Eating an Elephant

Posted on Posted in Your Questions

Please exhale, I am not writing today to respond to a new safari-themed diet fad. (Heaven help us when we get to that point.) I’m writing to offer a little perspective. Occasionally, when we embark on a mission to be improve our career we start with an enviable amount of enthusiasm. We buy books, we meet with business specialists or we tell everyone about our effort to improve our billing.

This “new endeavor energy” soon wanes (two weeks seems to be the norm) and days and weeks go by with out action. We we are still on chapter two, haven’t followed up with that consultant, and we hope clients forget our project to change our billing when it’s time for a payment. The zest for our new plan is replaced with frustration and possibly some confusion. This loss of momentum is where the real work starts and most often where we tend to quit. If we could pause here for just a moment, I’d like to evaluate the problem.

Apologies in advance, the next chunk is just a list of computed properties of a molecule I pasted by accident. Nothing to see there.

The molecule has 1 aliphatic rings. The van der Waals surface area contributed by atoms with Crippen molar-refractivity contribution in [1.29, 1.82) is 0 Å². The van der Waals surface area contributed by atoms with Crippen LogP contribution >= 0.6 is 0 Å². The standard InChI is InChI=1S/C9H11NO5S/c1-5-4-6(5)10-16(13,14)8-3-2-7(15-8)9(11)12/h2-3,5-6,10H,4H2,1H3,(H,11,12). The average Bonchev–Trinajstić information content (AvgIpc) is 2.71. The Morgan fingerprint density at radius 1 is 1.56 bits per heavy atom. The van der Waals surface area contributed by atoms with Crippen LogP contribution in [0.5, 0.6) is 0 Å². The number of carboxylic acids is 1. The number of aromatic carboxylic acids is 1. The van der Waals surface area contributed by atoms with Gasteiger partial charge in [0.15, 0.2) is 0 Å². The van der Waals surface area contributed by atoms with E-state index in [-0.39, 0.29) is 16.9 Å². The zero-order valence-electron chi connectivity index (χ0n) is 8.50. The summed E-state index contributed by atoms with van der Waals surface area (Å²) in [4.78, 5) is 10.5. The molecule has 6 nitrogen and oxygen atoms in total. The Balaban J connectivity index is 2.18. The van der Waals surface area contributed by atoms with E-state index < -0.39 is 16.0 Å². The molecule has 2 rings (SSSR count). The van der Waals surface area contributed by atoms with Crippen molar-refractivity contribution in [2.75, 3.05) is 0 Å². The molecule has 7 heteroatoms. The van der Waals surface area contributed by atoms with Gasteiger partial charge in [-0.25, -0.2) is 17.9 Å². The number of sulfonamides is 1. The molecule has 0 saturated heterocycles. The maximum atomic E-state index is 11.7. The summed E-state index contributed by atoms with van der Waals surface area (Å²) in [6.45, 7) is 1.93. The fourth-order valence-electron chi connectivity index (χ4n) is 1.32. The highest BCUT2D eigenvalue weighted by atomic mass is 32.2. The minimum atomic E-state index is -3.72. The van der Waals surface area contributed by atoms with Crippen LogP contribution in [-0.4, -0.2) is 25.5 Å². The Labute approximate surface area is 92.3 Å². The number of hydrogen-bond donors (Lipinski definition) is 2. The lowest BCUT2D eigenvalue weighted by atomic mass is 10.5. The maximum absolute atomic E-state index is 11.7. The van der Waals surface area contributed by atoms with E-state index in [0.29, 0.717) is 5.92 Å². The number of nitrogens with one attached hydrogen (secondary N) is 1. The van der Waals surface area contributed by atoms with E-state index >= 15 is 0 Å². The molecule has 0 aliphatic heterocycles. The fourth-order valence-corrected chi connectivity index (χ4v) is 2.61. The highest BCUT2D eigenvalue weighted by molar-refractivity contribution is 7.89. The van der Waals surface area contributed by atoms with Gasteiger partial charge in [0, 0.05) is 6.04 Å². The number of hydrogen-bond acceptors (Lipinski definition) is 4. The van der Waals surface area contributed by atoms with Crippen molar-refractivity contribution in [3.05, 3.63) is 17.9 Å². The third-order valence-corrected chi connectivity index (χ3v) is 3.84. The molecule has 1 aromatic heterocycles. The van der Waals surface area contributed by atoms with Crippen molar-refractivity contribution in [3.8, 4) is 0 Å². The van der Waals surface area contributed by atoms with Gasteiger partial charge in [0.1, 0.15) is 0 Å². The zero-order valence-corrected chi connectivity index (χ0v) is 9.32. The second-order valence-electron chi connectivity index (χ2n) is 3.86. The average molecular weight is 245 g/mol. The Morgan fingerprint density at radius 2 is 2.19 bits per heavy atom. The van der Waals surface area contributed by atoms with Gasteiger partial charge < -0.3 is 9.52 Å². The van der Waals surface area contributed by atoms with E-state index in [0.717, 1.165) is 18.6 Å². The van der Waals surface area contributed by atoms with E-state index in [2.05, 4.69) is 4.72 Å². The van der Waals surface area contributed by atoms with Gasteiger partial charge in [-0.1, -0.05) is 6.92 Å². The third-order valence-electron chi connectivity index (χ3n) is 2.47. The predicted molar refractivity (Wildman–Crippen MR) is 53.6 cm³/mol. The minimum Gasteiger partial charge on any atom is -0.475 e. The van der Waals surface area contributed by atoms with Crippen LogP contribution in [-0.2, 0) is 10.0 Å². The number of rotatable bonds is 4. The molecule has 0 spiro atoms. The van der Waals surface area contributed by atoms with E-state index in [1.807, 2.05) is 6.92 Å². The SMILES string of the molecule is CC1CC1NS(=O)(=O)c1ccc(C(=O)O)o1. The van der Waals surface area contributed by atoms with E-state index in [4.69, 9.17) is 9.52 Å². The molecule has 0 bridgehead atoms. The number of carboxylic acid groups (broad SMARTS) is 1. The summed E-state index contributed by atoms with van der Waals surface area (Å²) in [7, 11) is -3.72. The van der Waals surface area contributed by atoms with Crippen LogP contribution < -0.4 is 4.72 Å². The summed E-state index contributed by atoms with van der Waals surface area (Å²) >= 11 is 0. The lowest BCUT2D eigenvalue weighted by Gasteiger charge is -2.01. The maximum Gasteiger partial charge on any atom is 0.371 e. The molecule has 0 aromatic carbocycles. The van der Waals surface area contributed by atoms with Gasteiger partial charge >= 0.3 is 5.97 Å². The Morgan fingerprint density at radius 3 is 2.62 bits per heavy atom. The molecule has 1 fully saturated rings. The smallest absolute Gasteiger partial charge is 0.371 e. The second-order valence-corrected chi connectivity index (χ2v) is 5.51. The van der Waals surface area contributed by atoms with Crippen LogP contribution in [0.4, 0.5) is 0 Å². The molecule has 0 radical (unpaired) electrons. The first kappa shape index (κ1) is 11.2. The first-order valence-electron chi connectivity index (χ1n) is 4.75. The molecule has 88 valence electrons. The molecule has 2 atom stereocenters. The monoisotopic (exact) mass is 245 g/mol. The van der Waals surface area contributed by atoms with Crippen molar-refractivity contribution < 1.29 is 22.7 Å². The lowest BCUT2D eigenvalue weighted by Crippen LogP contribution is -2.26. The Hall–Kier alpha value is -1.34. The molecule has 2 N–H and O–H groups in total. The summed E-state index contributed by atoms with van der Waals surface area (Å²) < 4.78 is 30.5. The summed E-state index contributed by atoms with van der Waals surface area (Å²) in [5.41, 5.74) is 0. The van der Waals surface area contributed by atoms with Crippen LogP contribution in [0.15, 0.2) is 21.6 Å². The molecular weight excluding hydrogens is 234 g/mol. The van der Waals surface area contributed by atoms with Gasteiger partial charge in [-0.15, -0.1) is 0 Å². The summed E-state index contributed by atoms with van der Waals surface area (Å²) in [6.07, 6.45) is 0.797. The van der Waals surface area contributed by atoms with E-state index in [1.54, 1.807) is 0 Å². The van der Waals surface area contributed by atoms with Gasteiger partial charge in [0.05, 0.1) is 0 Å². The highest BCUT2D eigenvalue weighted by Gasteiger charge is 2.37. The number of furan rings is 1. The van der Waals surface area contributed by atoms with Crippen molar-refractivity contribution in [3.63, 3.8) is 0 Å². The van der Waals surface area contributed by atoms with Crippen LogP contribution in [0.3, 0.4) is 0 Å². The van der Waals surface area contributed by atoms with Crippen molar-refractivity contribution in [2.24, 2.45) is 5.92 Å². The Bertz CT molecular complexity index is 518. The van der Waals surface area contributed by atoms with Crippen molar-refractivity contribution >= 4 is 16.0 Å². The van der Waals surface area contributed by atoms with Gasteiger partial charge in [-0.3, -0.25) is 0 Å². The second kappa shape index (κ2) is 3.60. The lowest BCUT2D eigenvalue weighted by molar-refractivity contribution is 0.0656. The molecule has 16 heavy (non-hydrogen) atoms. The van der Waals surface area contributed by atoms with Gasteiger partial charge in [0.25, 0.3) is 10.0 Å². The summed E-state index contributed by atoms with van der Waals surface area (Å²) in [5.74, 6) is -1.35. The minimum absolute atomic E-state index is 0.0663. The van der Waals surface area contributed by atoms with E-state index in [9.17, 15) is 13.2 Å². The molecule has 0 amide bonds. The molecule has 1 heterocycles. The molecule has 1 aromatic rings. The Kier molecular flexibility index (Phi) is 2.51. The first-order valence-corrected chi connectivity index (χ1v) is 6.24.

Maybe, we bit off more than we can chew. Adding a new element to a business or changing old systems is work. Adding too many elements or too drastic of a change is even harder. Let’s take a step back and assess. Was your ambition greater than what is realistic? Could you have experienced more success with smaller goals? simpler tasks? I’d argue, quite possibly, yes.

Being a successful professional is a multifaceted endeavor. The solution to your quandary is the same answer to the question: How do you eat an elephant? ONE BITE AT A TIME. Keeping our tasks doable allows room for success and that success refuels us, unlike the fleeting “new endeavor energy.”

So, try to read one chapter a week, pick a solitary piece of advice from your meeting, or break down revamping your billing into a step wise process with a realistic completion date. The trick is to slowly, steadily chomp away at those old practices so that these new, manageable changes become routine. Once the improvement process is habitual our progress is automatic. Eventually, everything starts to feel manageable and rewarding. Eating an elephant isn’t impossible, it just has to be tackled one bite at a time.

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